After five films, three official spinoffs, and a prequel, the Young and Dangerous saga comes to a proper close with this very exciting finale that revolves around more than just the Hung Hing boys, but add to the mix the Taiwanese triads and the Japanese Yakuza.
Chicken has been asked by the members of the Taiwanese San Luen gang to marry Nanako Kusaragi. Nanako is the daughter of Ichiro Kusaragi, the fifth generation head of the Japanese Yamada gang. Chan Ho-Nam and the rest of the Hung Hing gang head to Japan for the ceremony. While Ho-Nam’s girlfriend Mei Ling is constantly pressuring him to marry her, he still can’t help but holds his heart for his late true love, Smartie.
Attending the ceremony is Lui Fu-Kwan, who is the son of the late San Luen boss Lui Kung. Aside from the wedding, everyone in Hung Hing gets the shock of a lifetime when boss Chiang Tin-Yeung decides to retire to Thailand and decides to make Nam the new Hung Hing boss. Ichiro hopes that Chicken, who is now his son-in-law, will eventually become the new head of the Yamada gang, which irritates Nanako’s foster brother Akira, who is Chinese. What Hung Hing and Yamada soon will realize is that someone in the San Luen gang is plotting to take over the entire Asian triad world under their iron fist. To make matters worse, in a drunken rage, Akira has raped Nanako and Nam has even found a young woman in Taiwan who looks exactly like Smartie. What will happen when the three gangster worlds collide into an all-out war?
After an abysmal fifth installment, the Young and Dangerous saga took some turns from 1998 to 2000. We get the origin of the friends in Young and Dangerous: The Prequel. Proving to be a popular character, Sandra Ng’s Sister 13 had her own origin story in Portland Street Blues. Anthony Wong’s Tai Fei had his own spinoff-sequel with The Legendary Tai Fei. Finally, to make up for his absence in the fifth film, Chicken had his own prequel-spinoff story in Those Were the Days. All those lead up to this fitting finale of the saga, which brings virtually everyone back in one form or another.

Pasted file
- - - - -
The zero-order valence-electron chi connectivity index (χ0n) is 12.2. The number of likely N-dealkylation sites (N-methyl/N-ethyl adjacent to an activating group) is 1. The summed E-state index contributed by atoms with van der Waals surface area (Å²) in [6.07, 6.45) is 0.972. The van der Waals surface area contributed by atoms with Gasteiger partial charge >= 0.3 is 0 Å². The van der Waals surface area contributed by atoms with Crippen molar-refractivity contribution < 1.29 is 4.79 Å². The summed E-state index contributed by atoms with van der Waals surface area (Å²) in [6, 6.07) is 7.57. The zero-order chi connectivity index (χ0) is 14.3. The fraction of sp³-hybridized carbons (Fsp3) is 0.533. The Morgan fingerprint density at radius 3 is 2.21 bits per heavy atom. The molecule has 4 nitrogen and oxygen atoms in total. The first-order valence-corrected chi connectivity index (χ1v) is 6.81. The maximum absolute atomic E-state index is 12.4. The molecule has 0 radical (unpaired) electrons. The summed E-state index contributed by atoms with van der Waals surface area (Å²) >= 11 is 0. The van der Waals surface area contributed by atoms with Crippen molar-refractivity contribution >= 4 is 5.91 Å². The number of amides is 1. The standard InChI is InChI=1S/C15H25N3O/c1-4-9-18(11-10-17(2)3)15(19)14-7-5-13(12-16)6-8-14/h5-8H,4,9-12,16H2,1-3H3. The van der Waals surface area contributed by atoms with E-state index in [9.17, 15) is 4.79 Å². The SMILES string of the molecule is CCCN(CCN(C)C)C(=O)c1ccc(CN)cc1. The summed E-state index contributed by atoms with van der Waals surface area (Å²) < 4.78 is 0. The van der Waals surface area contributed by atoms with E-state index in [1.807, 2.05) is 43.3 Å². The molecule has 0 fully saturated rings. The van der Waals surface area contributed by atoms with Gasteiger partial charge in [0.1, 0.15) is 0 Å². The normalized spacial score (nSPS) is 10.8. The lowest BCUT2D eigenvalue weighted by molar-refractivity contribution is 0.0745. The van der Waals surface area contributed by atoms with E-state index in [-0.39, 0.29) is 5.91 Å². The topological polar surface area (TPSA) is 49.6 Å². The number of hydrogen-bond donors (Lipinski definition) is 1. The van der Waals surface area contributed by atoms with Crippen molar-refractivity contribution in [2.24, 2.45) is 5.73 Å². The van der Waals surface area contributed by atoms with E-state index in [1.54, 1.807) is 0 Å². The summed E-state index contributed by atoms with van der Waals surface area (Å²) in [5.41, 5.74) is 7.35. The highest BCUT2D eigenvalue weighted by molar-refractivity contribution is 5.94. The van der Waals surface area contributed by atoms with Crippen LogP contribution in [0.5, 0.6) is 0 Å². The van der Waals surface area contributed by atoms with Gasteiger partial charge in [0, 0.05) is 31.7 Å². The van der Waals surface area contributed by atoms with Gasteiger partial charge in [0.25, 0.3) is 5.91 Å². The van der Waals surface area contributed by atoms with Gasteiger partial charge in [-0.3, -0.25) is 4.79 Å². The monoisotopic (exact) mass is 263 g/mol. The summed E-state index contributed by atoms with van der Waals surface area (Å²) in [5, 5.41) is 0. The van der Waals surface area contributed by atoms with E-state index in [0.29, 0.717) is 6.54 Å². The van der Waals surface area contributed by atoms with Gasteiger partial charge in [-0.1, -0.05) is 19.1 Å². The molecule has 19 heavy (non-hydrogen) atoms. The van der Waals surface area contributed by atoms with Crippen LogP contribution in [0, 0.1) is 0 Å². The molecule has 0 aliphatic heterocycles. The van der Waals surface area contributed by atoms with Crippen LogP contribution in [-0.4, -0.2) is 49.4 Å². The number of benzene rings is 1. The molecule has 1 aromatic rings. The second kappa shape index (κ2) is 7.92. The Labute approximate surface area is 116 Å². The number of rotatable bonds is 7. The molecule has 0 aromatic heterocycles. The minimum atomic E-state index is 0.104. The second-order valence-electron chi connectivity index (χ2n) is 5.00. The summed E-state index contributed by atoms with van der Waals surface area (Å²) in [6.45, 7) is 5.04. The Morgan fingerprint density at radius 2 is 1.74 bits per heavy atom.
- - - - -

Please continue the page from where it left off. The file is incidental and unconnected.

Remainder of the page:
The focus may seem to be on Chicken as with the second and fourth installments. However, for this to really work, an even split time between Chan Ho-Nam and Chicken is necessary and that’s exactly what we have here. Both Chicken and Ho-Nam deal with perhaps love but on opposite sides of the spectrum. At first, Chicken only marries Nanako because of a deal between San Luen and Yamada gang. However, it is after her one near-tragic incident that Chicken really decides to give his new married life a chance as he feels love for the first time in a while. As for Ho-Nam, it is the opposite. Unable to let go of his feelings for Smartie, it eventually destroys his relationship with Shu Qi’s Mei Ling as a major complication is in the return of Gigi Lai, who plays teacher Tuan-Mu Ruo Yu, a doppelganger of Smartie. It must be said that Shu Qi comes off as annoying as Mei Ling in this film with his constant nagging and pressuring towards Ho-Nam to take their relationship to the next level.
However, the real story comes in the form of a potential war between Triads and Yakuza. The reason? It goes like this. San Luen, the Taiwan group, has Chicken marry Nanako, the daughter of Yamada Gang boss Kusaragi, played wonderfully by The Street Fighter himself, Sonny Chiba. Yamada also wants to work with Hung Hing, now led by Ho-Nam after boss Chiang retires. However, the struggle goes from internally within San Luen to affecting all three gangs as one person plans to unite those three, along with another Taiwan gang, the Black Dragon gang, led by former kung fu film star Don Wong, under his iron fist, or they will be eliminated. As with the saga, expect double-crosses and assassinations.
In true fashion, some of the original cast members return to new roles in this installment. As mentioned, Gigi Lai returns in a new role that is meant to be what it is. Roy Cheung, the show stopper in Young and Dangerous 3 and 4, plays the Chinese-born foster brother of Nanako, Akira. Michael Tse (Dai Tin-Yee in Young and Dangerous 1-4) plays the best friend of Peter Ho’s Lui Fu-Kwan, Michael. Jason Chu (Chou-Pan in Young and Dangerous and Banana Skin in Young and Dangerous 2-5) also returns as Jason, who is an assassin for the villain of the piece.
Born to be King is truly a fitting end of the original Young and Dangerous saga. The focus clearly is on both Ho-Nam and Chicken as they deal with their issues in love and power as they end up in what could be their most dangerous struggle.
WFG RATING: B
Golden Harvest Pictures (China) presents an Artwell Productions Limited production. Director: Andrew Lau. Producer: Manfred Wong. Writers: Manfred Wong and Candy Cheng; based on the comic “Teddy Boy” by Cow Man. Cinematography: Andrew Lau. Editing: Danny Pang.
Cast: Ekin Cheng, Jordan Chan, Shu Qi, Gigi Lai, Sonny Chiba, Peter Ho, Alex Man, Jerry Lamb, Chin Kar-Lok, Chin Shih-Chieh, Chen Sung-Yung, Sandra Ng, Vincent Wan, Roy Cheung, Anya,
Blacky Ko, Michael Tse, Jason Chu, George Wang, Don Wong.